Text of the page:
Stetson Bennett need not defend himself. I’ll do it for him

12/31/21 - Miami Gardens -  Georgia head coach Kirby Smart and quarterback Stetson Bennett toss oranges from the trophy stage after beating Michigan 34-11 to win the Orange Bowl at Hard Rock Stadium on Friday, Dec 31, 2021, in Miami Gardens.   Curtis Compton / Curtis.Compton@ajc.com

Credit: Curtis Compton / curtis.compton@

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12/31/21 - Miami Gardens - Georgia head coach Kirby Smart and quarterback Stetson Bennett toss oranges from the trophy stage after beating Michigan 34-11 to win the Orange Bowl at Hard Rock Stadium on Friday, Dec 31, 2021, in Miami Gardens. Curtis Compton / Curtis.Compton@ajc.com

Credit: Curtis Compton / curtis.compton@

I love the Stetson Bennett story. I also hate the Stetson Bennett story.

I love it because, as a person of ancient age, it reminds me of why I came to follow sports. Maybe you haven’t heard of Frank Merriwell, the All-American boy. Maybe you didn’t read the Chip Hilton books. Maybe rags-to-riches tales weren’t catnip to you. (Cue Bill Murray in “Caddyshack”: “Cinderella boy, tears in his eyes.”)

Those were the stories every sportswriter wanted to write. Stetson’s Bennett’s saga is such a tale – and Mr. Bennett, as opposed to Messrs. Merriwell and Hilton, is a real person. He wanted to be Georgia’s quarterback. His parents went to UGA. He joined the Bulldogs as a walk-on. After a year at Jones County (Miss.) Junior College, he returned on scholarship. He became Georgia’s quarterback. He remains Georgia’s quarterback. He was offensive MVP of the Orange Bowl. His team will play Monday for the national championship

This should be the time of his life, and maybe – we can only hope – that’s how he’ll remember it. But whenever he has spoken over the past week, he has been thrust in the position of defending himself. If you’re the quarterback some Georgia fans don’t want quarterbacking Georgia, such is life.

The usual disclaimer applies. We have no idea what percentage of Bulldogs backers believe Bennett isn’t good enough to lead their Bulldogs. Maybe this is a tiny strident minority. Maybe 97% of the electorate loves him. Thing is, we media types see disparaging tweets and ascribe weight to them. Thus has Bennett come to be viewed as something less than the people’s choice.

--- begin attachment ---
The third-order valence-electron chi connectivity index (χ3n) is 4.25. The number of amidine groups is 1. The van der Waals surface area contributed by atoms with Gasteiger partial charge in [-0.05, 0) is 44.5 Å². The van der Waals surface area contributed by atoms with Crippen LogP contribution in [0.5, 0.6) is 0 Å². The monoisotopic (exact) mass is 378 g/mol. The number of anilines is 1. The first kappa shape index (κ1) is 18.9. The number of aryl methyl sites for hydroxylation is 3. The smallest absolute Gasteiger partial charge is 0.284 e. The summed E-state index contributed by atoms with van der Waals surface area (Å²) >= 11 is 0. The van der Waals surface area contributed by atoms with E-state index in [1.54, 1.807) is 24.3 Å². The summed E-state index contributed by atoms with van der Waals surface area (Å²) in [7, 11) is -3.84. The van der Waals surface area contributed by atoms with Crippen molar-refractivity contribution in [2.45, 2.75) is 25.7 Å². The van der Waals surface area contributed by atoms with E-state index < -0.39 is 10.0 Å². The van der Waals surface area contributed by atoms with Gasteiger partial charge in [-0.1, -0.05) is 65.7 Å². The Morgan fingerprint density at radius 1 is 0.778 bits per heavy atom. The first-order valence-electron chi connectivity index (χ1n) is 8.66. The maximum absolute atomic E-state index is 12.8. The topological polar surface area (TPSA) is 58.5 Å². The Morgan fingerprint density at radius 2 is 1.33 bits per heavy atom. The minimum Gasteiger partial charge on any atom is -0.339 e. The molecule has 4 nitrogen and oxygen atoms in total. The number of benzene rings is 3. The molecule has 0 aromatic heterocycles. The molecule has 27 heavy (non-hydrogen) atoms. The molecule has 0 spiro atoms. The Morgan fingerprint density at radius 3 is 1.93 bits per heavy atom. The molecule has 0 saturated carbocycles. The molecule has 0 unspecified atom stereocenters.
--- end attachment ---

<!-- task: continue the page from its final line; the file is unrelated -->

Bennett before the Orange Bowl: “I don’t really care what anybody else says … You can’t put any value on people who really have no clue what they’re talking about talking. I wouldn’t listen to myself if I was giving a speech on heart surgery. Not comparing football to heart surgery, but it’s the same kind of gist. So why would I listen to somebody who doesn’t do this for a living and just watches it happen? It really doesn’t bother me. It’s a bit frustrating sometimes, I guess, but I don’t have social media, so I don’t wallow in it. I don’t sit in it. I don’t think about it.”

Bennett after the Orange Bowl: “I didn’t go out there and play well in spite of people.”

Bennett on Monday: “There was no personal doubt. I knew what I had to do. … But it wasn’t to prove anything to me that I could play football in this league.”

Don’t. Can’t. Wouldn’t. Doesn’t. Didn’t. Wasn’t. That’s a slew of negative contractions. When Bennett began doing Zoom interviews last season, there was a lightness about him. He seemed to enjoy the back-and-forth. In this playoff run, it’s as if he’s awaiting the moment when an interrogator mentions “noise.” When it arrives, you can almost feel him cringe.

ExploreStetson Bennett’s story a testament to community that nurtured him
ajc.com

Credit: ArLuther Lee

Credit: ArLuther Lee

This isn’t the first time a segment of the constituency has turned on Georgia’s quarterback. It happened with Jake Fromm in Year 3. Unflattering contrasts to Justin Fields, by then doing dazzling deeds at Ohio State, surely helped induce Fromm not to stick around for a Year 4. All Fromm had done was win the SEC once, the SEC East three times.

Let’s go back 15 years. Joe Tereshinski III, a third-generation Bulldogs player, was named the No. 1 quarterback after a four-way preseason competition. You’d have thought such a choice would have stirred pride in Bulldog Nation: One of our own! Uh, no. The masses – Twitter was in its infancy, but message boards were in full flower – clamored for Matthew Stafford, the big recruit with the big arm. JT3 got hurt. Stafford would settle in as No. 1, as everyone figured he would, but here’s how many times over three seasons he took Georgia to the SEC Championship game: zero.

Maybe this happens elsewhere. Maybe Alabama fans have little faith in Nick Saban’s capacity to pick quarterbacks. Now read that sentence again and see how silly it sounds. Championships buy credibility. Georgia hasn’t won a national championship in 40 years. Georgia supporters live in daily dread of never knowing another coronation.

Every fan base frets. That’s the nature of fandom. That said, the local fretting smacks not of rational concern but of irrational hysteria. Having taken two teams to the playoff final, shouldn’t Kirby Smart be trusted to pick a quarterback? Oh, and Bennett ranks fourth nationally – one spot ahead of Alabama’s Heisman Trophy winner Bryce Young – in passing efficiency. (Oh, and Fromm ranked fifth in 2018.)

We in the media get paid not to root for teams. We are allowed to hope for a good story, which constitutes rooting for ourselves. Stetson Bennett IV taking Georgia to a national championship would be one of the great stories in the history of the sport. Cinderella boy, tears in his eyes – and maybe not just in his.

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